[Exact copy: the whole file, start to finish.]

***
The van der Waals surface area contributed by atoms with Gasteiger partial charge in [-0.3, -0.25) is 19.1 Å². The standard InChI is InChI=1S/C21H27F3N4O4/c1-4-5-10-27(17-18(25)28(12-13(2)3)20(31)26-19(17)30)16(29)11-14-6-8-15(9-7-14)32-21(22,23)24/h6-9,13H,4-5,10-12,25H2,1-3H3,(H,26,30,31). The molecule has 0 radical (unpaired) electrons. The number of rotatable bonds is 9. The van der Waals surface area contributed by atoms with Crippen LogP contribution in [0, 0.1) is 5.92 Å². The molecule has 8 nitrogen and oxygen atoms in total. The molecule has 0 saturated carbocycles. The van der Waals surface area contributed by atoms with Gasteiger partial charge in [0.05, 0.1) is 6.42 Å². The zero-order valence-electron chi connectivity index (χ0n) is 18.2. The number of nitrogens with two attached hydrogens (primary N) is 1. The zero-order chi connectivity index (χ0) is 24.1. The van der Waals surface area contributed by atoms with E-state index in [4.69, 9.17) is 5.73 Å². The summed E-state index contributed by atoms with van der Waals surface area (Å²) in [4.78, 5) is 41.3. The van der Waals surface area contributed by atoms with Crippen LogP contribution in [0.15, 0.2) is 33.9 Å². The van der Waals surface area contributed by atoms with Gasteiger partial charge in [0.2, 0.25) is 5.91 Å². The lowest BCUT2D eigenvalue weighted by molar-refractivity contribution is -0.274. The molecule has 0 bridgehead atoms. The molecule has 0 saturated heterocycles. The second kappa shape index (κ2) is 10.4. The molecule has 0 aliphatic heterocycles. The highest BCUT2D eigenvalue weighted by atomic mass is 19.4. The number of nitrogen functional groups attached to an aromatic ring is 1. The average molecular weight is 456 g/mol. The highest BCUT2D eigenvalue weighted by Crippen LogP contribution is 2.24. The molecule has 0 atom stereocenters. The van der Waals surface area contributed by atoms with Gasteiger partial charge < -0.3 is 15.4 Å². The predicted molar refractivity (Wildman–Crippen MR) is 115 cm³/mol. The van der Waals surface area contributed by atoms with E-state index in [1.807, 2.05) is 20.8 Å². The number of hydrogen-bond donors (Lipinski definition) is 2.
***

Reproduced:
The van der Waals surface area contributed by atoms with Gasteiger partial charge in [-0.3, -0.25) is 19.1 Å². The standard InChI is InChI=1S/C21H27F3N4O4/c1-4-5-10-27(17-18(25)28(12-13(2)3)20(31)26-19(17)30)16(29)11-14-6-8-15(9-7-14)32-21(22,23)24/h6-9,13H,4-5,10-12,25H2,1-3H3,(H,26,30,31). The molecule has 0 radical (unpaired) electrons. The number of rotatable bonds is 9. The van der Waals surface area contributed by atoms with Crippen LogP contribution in [0, 0.1) is 5.92 Å². The molecule has 8 nitrogen and oxygen atoms in total. The molecule has 0 saturated carbocycles. The van der Waals surface area contributed by atoms with Gasteiger partial charge in [0.05, 0.1) is 6.42 Å². The zero-order valence-electron chi connectivity index (χ0n) is 18.2. The number of nitrogens with two attached hydrogens (primary N) is 1. The zero-order chi connectivity index (χ0) is 24.1. The van der Waals surface area contributed by atoms with E-state index in [4.69, 9.17) is 5.73 Å². The summed E-state index contributed by atoms with van der Waals surface area (Å²) in [4.78, 5) is 41.3. The van der Waals surface area contributed by atoms with Crippen LogP contribution in [0.15, 0.2) is 33.9 Å². The van der Waals surface area contributed by atoms with Gasteiger partial charge in [0.2, 0.25) is 5.91 Å². The lowest BCUT2D eigenvalue weighted by molar-refractivity contribution is -0.274. The molecule has 0 bridgehead atoms. The molecule has 0 saturated heterocycles. The second kappa shape index (κ2) is 10.4. The molecule has 0 aliphatic heterocycles. The highest BCUT2D eigenvalue weighted by atomic mass is 19.4. The number of nitrogen functional groups attached to an aromatic ring is 1. The average molecular weight is 456 g/mol. The highest BCUT2D eigenvalue weighted by Crippen LogP contribution is 2.24. The molecule has 0 atom stereocenters. The van der Waals surface area contributed by atoms with Gasteiger partial charge < -0.3 is 15.4 Å². The predicted molar refractivity (Wildman–Crippen MR) is 115 cm³/mol. The van der Waals surface area contributed by atoms with E-state index in [1.807, 2.05) is 20.8 Å². The number of hydrogen-bond donors (Lipinski definition) is 2.